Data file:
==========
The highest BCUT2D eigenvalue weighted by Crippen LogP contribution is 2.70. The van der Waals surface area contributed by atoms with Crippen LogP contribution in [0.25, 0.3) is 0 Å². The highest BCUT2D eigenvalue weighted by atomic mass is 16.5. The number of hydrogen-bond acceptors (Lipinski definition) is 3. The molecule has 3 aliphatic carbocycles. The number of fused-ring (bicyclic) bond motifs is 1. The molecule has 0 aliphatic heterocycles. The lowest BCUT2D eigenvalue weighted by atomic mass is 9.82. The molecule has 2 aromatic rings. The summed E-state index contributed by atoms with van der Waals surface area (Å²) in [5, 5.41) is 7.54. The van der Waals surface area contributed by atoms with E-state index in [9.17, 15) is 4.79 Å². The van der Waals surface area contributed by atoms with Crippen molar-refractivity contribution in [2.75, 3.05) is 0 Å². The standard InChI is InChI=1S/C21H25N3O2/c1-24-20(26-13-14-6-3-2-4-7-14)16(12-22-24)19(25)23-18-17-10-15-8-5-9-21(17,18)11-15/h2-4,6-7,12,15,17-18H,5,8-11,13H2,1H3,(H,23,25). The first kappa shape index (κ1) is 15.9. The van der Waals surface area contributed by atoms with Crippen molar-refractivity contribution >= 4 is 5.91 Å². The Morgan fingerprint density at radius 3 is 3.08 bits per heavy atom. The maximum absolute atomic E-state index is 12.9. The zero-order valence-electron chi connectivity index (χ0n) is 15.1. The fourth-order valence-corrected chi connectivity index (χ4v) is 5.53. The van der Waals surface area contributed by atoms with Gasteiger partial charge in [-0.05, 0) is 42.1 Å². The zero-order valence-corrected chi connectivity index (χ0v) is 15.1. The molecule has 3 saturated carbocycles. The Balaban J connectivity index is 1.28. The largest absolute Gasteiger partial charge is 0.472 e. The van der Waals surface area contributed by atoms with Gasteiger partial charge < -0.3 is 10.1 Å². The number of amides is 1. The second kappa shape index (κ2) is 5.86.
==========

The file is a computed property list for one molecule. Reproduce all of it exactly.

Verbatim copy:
The highest BCUT2D eigenvalue weighted by Crippen LogP contribution is 2.70. The van der Waals surface area contributed by atoms with Crippen LogP contribution in [0.25, 0.3) is 0 Å². The highest BCUT2D eigenvalue weighted by atomic mass is 16.5. The number of hydrogen-bond acceptors (Lipinski definition) is 3. The molecule has 3 aliphatic carbocycles. The number of fused-ring (bicyclic) bond motifs is 1. The molecule has 0 aliphatic heterocycles. The lowest BCUT2D eigenvalue weighted by atomic mass is 9.82. The molecule has 2 aromatic rings. The summed E-state index contributed by atoms with van der Waals surface area (Å²) in [5, 5.41) is 7.54. The van der Waals surface area contributed by atoms with E-state index in [9.17, 15) is 4.79 Å². The van der Waals surface area contributed by atoms with Crippen molar-refractivity contribution in [2.75, 3.05) is 0 Å². The standard InChI is InChI=1S/C21H25N3O2/c1-24-20(26-13-14-6-3-2-4-7-14)16(12-22-24)19(25)23-18-17-10-15-8-5-9-21(17,18)11-15/h2-4,6-7,12,15,17-18H,5,8-11,13H2,1H3,(H,23,25). The first kappa shape index (κ1) is 15.9. The van der Waals surface area contributed by atoms with Crippen molar-refractivity contribution >= 4 is 5.91 Å². The Morgan fingerprint density at radius 3 is 3.08 bits per heavy atom. The maximum absolute atomic E-state index is 12.9. The zero-order valence-electron chi connectivity index (χ0n) is 15.1. The fourth-order valence-corrected chi connectivity index (χ4v) is 5.53. The van der Waals surface area contributed by atoms with Gasteiger partial charge in [-0.05, 0) is 42.1 Å². The zero-order valence-corrected chi connectivity index (χ0v) is 15.1. The molecule has 3 saturated carbocycles. The Balaban J connectivity index is 1.28. The largest absolute Gasteiger partial charge is 0.472 e. The van der Waals surface area contributed by atoms with Gasteiger partial charge < -0.3 is 10.1 Å². The number of amides is 1. The second kappa shape index (κ2) is 5.86.